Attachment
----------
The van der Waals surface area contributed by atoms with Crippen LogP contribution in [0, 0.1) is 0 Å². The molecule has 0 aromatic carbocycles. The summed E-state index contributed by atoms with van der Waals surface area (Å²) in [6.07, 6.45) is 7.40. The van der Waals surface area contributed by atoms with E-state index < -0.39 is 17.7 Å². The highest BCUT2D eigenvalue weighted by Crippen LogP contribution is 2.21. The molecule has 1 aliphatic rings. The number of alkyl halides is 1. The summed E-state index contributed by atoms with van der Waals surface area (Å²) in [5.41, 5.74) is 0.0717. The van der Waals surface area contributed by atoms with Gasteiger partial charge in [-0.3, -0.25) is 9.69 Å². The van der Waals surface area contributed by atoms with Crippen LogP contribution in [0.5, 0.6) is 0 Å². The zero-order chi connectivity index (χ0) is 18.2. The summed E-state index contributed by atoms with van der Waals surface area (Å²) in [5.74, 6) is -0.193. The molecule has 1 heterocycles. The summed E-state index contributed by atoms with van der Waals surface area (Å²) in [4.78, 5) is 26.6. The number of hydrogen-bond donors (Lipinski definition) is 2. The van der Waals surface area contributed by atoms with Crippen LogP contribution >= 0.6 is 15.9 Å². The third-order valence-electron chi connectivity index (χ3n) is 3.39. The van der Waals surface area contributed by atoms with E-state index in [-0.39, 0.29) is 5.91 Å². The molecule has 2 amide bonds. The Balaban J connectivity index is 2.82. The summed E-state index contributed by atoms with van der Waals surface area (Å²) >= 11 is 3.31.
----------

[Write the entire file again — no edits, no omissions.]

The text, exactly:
The van der Waals surface area contributed by atoms with Crippen LogP contribution in [0, 0.1) is 0 Å². The molecule has 0 aromatic carbocycles. The summed E-state index contributed by atoms with van der Waals surface area (Å²) in [6.07, 6.45) is 7.40. The van der Waals surface area contributed by atoms with E-state index < -0.39 is 17.7 Å². The highest BCUT2D eigenvalue weighted by Crippen LogP contribution is 2.21. The molecule has 1 aliphatic rings. The number of alkyl halides is 1. The summed E-state index contributed by atoms with van der Waals surface area (Å²) in [5.41, 5.74) is 0.0717. The van der Waals surface area contributed by atoms with Gasteiger partial charge in [-0.3, -0.25) is 9.69 Å². The van der Waals surface area contributed by atoms with Crippen LogP contribution in [0.5, 0.6) is 0 Å². The zero-order chi connectivity index (χ0) is 18.2. The summed E-state index contributed by atoms with van der Waals surface area (Å²) in [5.74, 6) is -0.193. The molecule has 1 heterocycles. The summed E-state index contributed by atoms with van der Waals surface area (Å²) in [4.78, 5) is 26.6. The number of hydrogen-bond donors (Lipinski definition) is 2. The van der Waals surface area contributed by atoms with Crippen LogP contribution >= 0.6 is 15.9 Å². The third-order valence-electron chi connectivity index (χ3n) is 3.39. The van der Waals surface area contributed by atoms with E-state index in [-0.39, 0.29) is 5.91 Å². The molecule has 2 amide bonds. The Balaban J connectivity index is 2.82. The summed E-state index contributed by atoms with van der Waals surface area (Å²) >= 11 is 3.31.